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Kenlee Ray Fellows Ann MacNamara '14 and Colin Andrews '14 pause by the Lilly Library stacks.

Hands-on library career exploration

March 06, 2014

With the Kenlee Ray Library and Archives Fellows program, Earlham’s library is once again leading the way.

Each spring two students are selected for the fellowship program, which combines a 135-hour practicum, a one-credit tutorial, and upon completion, a $1,500 stipend less taxes.

“This is hands-on career exploration that goes along with the liberal arts education,” says Amy Bryant, associate library director. “Earlham has a long history of having an extraordinarily large number of graduates going into library science. Each year students would ask us for this type of opportunity, and each year we had to reimagine a program. We were seeing this so often that we needed a more regular way of handling it.”

For nine hours for 15 weeks, students have an experiential immersion with units in archives, research and information literacy instruction, technical services, the science library, and library administration. For one hour each week, students have a text-based, one-credit conversation with a librarian or archivist. Other components of the program include job-seeker training, self-reflection, and engagement with alumni working in the field.

“We wanted to break it up into modules, so students get a general overview of all the different sides of librarianship,” Bryant says. “They also talk to and develop relationships with the librarians to see how we came to our careers.”

Learning by doing

Already, Fellows Ann MacNamara ’14 and Colin Andrews ’14 have researched and recommended book purchases. In addition, they are collaborating in a semester-long project to evaluate the use of space in the libraries. They are gathering information from students and will make recommendations for ways to improve library spaces for research and creating projects.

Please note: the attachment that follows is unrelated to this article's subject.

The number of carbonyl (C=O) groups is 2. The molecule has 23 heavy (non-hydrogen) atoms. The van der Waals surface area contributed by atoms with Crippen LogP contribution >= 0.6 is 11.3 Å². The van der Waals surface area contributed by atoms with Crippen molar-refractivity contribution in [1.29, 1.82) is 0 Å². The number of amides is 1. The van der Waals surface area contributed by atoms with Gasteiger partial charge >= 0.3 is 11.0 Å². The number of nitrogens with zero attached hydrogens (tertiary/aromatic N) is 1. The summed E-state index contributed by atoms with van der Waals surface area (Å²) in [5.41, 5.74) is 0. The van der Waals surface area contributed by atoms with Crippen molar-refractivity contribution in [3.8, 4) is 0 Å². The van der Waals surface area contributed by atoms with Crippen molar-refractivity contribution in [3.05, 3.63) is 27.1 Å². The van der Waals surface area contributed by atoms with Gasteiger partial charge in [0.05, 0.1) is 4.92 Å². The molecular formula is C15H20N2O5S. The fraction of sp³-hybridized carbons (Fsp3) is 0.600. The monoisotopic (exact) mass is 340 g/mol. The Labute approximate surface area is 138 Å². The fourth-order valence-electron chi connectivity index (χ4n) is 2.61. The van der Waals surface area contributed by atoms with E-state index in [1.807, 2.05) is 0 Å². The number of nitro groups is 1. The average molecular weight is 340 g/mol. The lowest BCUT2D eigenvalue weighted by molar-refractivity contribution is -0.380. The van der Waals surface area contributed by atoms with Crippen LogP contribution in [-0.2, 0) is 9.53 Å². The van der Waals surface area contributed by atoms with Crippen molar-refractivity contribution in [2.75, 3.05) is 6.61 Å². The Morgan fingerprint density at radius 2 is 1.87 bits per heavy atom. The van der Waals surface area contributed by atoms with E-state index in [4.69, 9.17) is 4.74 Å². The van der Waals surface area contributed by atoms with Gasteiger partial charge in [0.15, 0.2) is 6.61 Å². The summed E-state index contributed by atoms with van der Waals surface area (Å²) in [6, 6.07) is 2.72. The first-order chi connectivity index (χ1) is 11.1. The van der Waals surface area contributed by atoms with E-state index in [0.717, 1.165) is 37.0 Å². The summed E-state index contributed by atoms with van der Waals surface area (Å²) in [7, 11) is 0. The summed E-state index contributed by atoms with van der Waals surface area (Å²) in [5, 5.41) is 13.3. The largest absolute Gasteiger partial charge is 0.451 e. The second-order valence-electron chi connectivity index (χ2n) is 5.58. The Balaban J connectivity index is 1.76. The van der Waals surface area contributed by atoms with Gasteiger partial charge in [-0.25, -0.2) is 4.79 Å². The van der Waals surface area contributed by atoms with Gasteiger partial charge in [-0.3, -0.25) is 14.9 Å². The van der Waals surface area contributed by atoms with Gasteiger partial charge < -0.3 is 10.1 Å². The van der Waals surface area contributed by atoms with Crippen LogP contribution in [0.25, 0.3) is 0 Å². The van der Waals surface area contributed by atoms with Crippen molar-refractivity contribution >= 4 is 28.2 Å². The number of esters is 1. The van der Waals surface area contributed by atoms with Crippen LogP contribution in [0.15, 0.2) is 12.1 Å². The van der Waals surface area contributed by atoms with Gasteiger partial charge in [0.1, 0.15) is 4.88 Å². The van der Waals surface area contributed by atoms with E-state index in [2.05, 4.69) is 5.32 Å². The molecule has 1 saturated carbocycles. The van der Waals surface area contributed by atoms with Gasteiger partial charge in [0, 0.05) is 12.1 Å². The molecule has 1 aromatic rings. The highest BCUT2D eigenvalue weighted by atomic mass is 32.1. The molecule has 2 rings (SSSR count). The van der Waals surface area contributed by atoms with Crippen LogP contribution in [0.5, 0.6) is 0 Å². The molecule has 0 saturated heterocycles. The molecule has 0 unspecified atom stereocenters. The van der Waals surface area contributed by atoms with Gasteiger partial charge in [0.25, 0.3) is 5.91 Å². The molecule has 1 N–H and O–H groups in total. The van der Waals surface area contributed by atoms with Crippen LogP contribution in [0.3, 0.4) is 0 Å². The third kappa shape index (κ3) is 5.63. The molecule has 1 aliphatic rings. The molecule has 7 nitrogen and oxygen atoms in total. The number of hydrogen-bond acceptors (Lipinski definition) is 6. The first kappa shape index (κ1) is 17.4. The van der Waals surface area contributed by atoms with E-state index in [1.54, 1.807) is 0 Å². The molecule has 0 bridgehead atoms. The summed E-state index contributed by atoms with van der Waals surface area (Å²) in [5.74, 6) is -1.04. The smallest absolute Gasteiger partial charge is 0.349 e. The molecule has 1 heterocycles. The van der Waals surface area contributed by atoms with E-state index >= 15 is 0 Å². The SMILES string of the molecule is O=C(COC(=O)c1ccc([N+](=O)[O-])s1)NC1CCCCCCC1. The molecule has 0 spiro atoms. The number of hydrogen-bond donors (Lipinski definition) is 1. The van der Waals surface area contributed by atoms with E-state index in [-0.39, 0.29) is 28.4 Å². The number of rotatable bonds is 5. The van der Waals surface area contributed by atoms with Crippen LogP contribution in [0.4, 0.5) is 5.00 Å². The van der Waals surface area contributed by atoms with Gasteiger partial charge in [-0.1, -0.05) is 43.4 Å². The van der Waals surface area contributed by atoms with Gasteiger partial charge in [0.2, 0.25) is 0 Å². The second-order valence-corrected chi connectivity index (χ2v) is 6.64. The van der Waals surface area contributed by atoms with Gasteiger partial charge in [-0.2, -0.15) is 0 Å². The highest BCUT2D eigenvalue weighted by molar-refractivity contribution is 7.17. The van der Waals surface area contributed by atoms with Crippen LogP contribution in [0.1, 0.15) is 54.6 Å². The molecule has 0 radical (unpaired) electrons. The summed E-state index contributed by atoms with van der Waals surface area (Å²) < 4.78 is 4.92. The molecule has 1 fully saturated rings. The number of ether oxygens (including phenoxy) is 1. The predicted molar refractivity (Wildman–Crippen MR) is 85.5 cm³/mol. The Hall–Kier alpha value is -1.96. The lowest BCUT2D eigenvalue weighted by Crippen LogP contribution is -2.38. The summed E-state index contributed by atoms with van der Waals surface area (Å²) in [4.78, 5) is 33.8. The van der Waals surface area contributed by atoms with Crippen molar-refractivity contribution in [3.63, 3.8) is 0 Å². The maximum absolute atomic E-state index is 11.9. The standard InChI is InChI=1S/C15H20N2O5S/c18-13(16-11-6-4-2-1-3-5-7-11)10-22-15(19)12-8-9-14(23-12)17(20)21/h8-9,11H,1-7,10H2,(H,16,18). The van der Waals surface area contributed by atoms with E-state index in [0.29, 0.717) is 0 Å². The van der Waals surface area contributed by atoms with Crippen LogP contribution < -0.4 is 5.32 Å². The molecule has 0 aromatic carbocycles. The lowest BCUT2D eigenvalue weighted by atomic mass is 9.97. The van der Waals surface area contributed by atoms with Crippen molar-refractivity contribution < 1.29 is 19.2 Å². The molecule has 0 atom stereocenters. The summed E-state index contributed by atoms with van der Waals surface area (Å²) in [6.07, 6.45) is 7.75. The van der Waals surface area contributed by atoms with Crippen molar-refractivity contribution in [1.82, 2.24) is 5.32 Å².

“I like helping people find information, which is a very important part of a librarian’s job, and I am interested in the technical side,” MacNamara explains.

Andrews says the program is comprehensive.

“It’s not a simulation,” he says. “We are put in real tasks in almost every department. I feel like this is a beacon for Earlham as far as career development that brings together both the practicum and tutorial side. This is a well-integrated program in terms of taking learning into vocation.”

Bryant says that one of the reasons for the large number of Earlham graduates pursuing library careers is the strength of the College’s library instruction program.

“Bibliographic instruction was born at Earlham College,” Bryant says. “Evan Farber was a pioneer in the current model of librarians and faculty working together to make sure students have the resources they need to do the research the faculty member wants. Earlham students are exposed so often and so well to our library instruction program.” Farber was Earlham’s College Librarian from 1962 to 1994.

The fellowship program is funded by a generous donation from Kenlee Ray, who attended Earlham in 1967 and went on to a distinguished career at the World Bank, where she retired as Senior Information Officer.

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